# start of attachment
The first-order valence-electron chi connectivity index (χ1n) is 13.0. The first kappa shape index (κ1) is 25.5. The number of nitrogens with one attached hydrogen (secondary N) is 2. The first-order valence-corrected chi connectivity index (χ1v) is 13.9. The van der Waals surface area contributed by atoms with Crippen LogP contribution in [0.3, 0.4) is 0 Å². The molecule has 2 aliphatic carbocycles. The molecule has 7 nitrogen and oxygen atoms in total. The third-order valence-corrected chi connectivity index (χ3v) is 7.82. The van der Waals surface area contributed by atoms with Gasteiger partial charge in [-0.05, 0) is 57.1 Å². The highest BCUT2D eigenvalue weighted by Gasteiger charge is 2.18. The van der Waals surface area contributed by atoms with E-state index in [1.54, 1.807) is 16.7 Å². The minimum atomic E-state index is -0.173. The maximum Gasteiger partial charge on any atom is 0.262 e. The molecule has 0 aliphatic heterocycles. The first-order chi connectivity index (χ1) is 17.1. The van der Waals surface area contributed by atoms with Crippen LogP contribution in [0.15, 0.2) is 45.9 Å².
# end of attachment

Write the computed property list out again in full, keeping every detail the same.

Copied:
The first-order valence-electron chi connectivity index (χ1n) is 13.0. The first kappa shape index (κ1) is 25.5. The number of nitrogens with one attached hydrogen (secondary N) is 2. The first-order valence-corrected chi connectivity index (χ1v) is 13.9. The van der Waals surface area contributed by atoms with Crippen LogP contribution in [0.3, 0.4) is 0 Å². The molecule has 2 aliphatic carbocycles. The molecule has 7 nitrogen and oxygen atoms in total. The third-order valence-corrected chi connectivity index (χ3v) is 7.82. The van der Waals surface area contributed by atoms with Gasteiger partial charge in [-0.05, 0) is 57.1 Å². The highest BCUT2D eigenvalue weighted by Gasteiger charge is 2.18. The van der Waals surface area contributed by atoms with E-state index in [1.54, 1.807) is 16.7 Å². The minimum atomic E-state index is -0.173. The maximum Gasteiger partial charge on any atom is 0.262 e. The molecule has 0 aliphatic heterocycles. The first-order chi connectivity index (χ1) is 17.1. The van der Waals surface area contributed by atoms with Crippen LogP contribution in [0.15, 0.2) is 45.9 Å².